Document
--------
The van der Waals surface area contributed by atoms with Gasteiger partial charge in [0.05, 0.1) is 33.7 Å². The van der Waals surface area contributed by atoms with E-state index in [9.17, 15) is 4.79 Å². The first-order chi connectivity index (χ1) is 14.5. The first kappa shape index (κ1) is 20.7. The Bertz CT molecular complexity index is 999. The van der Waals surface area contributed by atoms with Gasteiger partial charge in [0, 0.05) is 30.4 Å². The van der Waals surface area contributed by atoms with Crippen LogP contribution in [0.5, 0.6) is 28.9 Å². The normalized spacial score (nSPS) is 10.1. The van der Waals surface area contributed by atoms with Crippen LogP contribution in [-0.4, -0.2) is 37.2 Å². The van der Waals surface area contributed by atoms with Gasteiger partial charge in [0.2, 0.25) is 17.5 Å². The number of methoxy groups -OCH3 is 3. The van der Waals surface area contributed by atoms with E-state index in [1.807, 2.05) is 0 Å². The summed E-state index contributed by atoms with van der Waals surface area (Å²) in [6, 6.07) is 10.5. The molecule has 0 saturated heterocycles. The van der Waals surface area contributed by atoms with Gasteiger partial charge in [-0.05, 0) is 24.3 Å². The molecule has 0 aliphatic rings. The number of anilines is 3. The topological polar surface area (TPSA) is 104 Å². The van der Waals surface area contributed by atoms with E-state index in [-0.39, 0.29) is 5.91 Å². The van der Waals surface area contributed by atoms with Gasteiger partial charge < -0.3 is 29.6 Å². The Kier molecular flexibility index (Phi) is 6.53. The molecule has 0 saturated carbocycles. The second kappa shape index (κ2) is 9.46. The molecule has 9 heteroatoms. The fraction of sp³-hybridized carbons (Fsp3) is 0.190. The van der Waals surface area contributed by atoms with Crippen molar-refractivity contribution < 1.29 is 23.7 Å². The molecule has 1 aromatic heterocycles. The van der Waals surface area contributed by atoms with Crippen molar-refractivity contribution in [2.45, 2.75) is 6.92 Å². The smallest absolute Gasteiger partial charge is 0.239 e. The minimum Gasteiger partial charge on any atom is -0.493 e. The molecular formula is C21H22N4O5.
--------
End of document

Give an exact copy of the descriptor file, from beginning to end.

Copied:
The van der Waals surface area contributed by atoms with Gasteiger partial charge in [0.05, 0.1) is 33.7 Å². The van der Waals surface area contributed by atoms with E-state index in [9.17, 15) is 4.79 Å². The first-order chi connectivity index (χ1) is 14.5. The first kappa shape index (κ1) is 20.7. The Bertz CT molecular complexity index is 999. The van der Waals surface area contributed by atoms with Gasteiger partial charge in [0, 0.05) is 30.4 Å². The van der Waals surface area contributed by atoms with Crippen LogP contribution in [0.5, 0.6) is 28.9 Å². The normalized spacial score (nSPS) is 10.1. The van der Waals surface area contributed by atoms with Crippen LogP contribution in [-0.4, -0.2) is 37.2 Å². The van der Waals surface area contributed by atoms with Gasteiger partial charge in [0.2, 0.25) is 17.5 Å². The number of methoxy groups -OCH3 is 3. The van der Waals surface area contributed by atoms with E-state index in [1.807, 2.05) is 0 Å². The summed E-state index contributed by atoms with van der Waals surface area (Å²) in [6, 6.07) is 10.5. The molecule has 0 saturated heterocycles. The van der Waals surface area contributed by atoms with Gasteiger partial charge in [-0.05, 0) is 24.3 Å². The molecule has 0 aliphatic rings. The number of anilines is 3. The topological polar surface area (TPSA) is 104 Å². The van der Waals surface area contributed by atoms with E-state index in [-0.39, 0.29) is 5.91 Å². The van der Waals surface area contributed by atoms with Gasteiger partial charge < -0.3 is 29.6 Å². The Kier molecular flexibility index (Phi) is 6.53. The molecule has 0 saturated carbocycles. The second kappa shape index (κ2) is 9.46. The molecule has 9 heteroatoms. The fraction of sp³-hybridized carbons (Fsp3) is 0.190. The van der Waals surface area contributed by atoms with Crippen molar-refractivity contribution < 1.29 is 23.7 Å². The molecule has 1 aromatic heterocycles. The van der Waals surface area contributed by atoms with Crippen molar-refractivity contribution in [2.45, 2.75) is 6.92 Å². The smallest absolute Gasteiger partial charge is 0.239 e. The minimum Gasteiger partial charge on any atom is -0.493 e. The molecular formula is C21H22N4O5.